Jun 20, 2024  
2022-2023 Cal State East Bay Catalog 
    
2022-2023 Cal State East Bay Catalog [ARCHIVED CATALOG]


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ANTH 342 - Language and Sexuality


Units: 3 ; Breadth Area: GE-UD-D; Diversity
An anthropological exploration of the relations between language and various aspects of sexuality, with emphasis on the role of language in the construction of sexual identities in different parts of the world.

Strongly Recommended Preparation: Upper division status (greater than 60 earned semester units) and completion of lower division Area D1-3 requirements.
Prerequisites: Completion of GE Areas A1, A2, A3 and B4 with grade C- (CR) or better.
Possible Instructional Methods: Entirely Online, or Hybrid.
Grading: A-F or CR/NC (student choice).
Breadth Area(s) Satisfied: GE-UD-D - Upper Division Social Sciences, Overlay - Diversity
Student Learning Outcomes - Upon successful completion of this course students will be able to:
 

  1. define and explain essential terms and concepts in the anthropology of sexuality;
  2. discuss the various ways in which sexuality is represented in language;
  3. explain how language serves as an important resource for constructing heterosexuality and enforcing heteronormativity;
  4. engage in the “identity vs. desire” debate in the field of language and sexuality;
  5. Use basic linguistic techniques to analyze the construction of normative and non-normative sexual identities.


UD-D. Upper-division Social Sciences Learning Outcomes
 

  1. analyze how power and social identity affect social outcomes for different cultural and economic groups using methods of social science inquiry and vocabulary appropriate to those methods;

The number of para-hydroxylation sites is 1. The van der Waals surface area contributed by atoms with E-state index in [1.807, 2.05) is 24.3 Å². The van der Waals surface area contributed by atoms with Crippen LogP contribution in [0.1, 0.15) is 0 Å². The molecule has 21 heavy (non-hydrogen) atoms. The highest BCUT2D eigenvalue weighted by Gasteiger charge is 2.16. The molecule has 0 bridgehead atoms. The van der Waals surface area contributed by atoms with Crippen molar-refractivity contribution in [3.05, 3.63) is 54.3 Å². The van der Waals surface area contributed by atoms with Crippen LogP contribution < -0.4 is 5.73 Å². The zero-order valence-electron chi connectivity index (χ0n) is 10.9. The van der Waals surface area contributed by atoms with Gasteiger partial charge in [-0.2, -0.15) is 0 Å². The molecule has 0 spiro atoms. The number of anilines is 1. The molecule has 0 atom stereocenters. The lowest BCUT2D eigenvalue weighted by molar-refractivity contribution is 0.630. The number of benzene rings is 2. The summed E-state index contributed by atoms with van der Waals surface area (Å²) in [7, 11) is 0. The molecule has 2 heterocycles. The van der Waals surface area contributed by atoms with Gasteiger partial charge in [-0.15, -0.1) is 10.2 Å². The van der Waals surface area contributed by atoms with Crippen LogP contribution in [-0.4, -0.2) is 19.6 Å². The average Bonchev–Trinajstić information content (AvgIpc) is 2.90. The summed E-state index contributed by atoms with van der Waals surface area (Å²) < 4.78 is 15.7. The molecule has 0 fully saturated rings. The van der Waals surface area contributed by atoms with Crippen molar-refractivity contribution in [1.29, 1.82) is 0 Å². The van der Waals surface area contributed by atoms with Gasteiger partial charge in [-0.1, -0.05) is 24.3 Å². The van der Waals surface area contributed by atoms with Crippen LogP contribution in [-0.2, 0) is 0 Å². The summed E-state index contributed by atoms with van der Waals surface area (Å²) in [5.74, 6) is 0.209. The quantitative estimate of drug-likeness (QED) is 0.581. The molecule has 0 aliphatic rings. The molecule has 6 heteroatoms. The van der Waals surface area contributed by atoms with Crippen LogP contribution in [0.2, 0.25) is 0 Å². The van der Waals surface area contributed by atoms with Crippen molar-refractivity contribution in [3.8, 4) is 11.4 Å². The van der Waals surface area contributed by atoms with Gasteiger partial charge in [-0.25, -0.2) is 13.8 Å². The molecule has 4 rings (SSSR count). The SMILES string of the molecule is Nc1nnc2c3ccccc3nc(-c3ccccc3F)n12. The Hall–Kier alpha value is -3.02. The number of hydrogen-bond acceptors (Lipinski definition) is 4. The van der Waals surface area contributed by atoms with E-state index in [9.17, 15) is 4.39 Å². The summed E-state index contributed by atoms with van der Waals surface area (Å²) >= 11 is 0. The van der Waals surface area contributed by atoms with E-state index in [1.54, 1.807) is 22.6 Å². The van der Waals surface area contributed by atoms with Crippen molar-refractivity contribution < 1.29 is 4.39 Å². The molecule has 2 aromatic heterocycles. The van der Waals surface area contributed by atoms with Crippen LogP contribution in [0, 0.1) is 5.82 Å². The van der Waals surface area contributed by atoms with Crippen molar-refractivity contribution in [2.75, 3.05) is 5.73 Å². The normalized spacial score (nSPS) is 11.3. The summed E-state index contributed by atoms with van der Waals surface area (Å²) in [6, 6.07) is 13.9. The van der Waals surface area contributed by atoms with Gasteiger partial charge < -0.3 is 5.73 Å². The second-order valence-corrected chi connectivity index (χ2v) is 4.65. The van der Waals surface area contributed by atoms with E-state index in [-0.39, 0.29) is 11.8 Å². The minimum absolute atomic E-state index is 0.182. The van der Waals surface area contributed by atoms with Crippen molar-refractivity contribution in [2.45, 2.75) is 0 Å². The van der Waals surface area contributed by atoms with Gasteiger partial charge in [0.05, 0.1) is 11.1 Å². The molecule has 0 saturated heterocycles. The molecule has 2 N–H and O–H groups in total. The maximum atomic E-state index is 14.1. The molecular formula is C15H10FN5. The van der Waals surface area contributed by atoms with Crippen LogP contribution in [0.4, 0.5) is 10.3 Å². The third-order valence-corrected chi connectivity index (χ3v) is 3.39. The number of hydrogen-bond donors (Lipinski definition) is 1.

2. demonstrate an understanding of and ability to apply accurately disciplinary concepts of the social or behavioral sciences; and
  3. demonstrate an understanding of and ability to effectively plan or conduct research using an appropriate method of the social or behavioral sciences.
Diversity Overlay Learning Outcomes
 

  1. describe the histories and/or experiences of one or more U. S. cultural groups and the resilience and agency of group members;
  2. identify structures of oppression and the diverse efforts and strategies used by groups to combat the effects of oppressive structures;
  3. analyze the intersection of the categories of race and gender as they affect cultural group members’ lived realities and/or as they are embodied in personal and collective identities;
  4. recognize the way that multiple differences (including, for example, gender, class, sexuality, religion, disability, immigration status, gender expression, color/phenotype, racial mixture, linguistic expression, and/or age) within cultural groups complicate individual and group identities.



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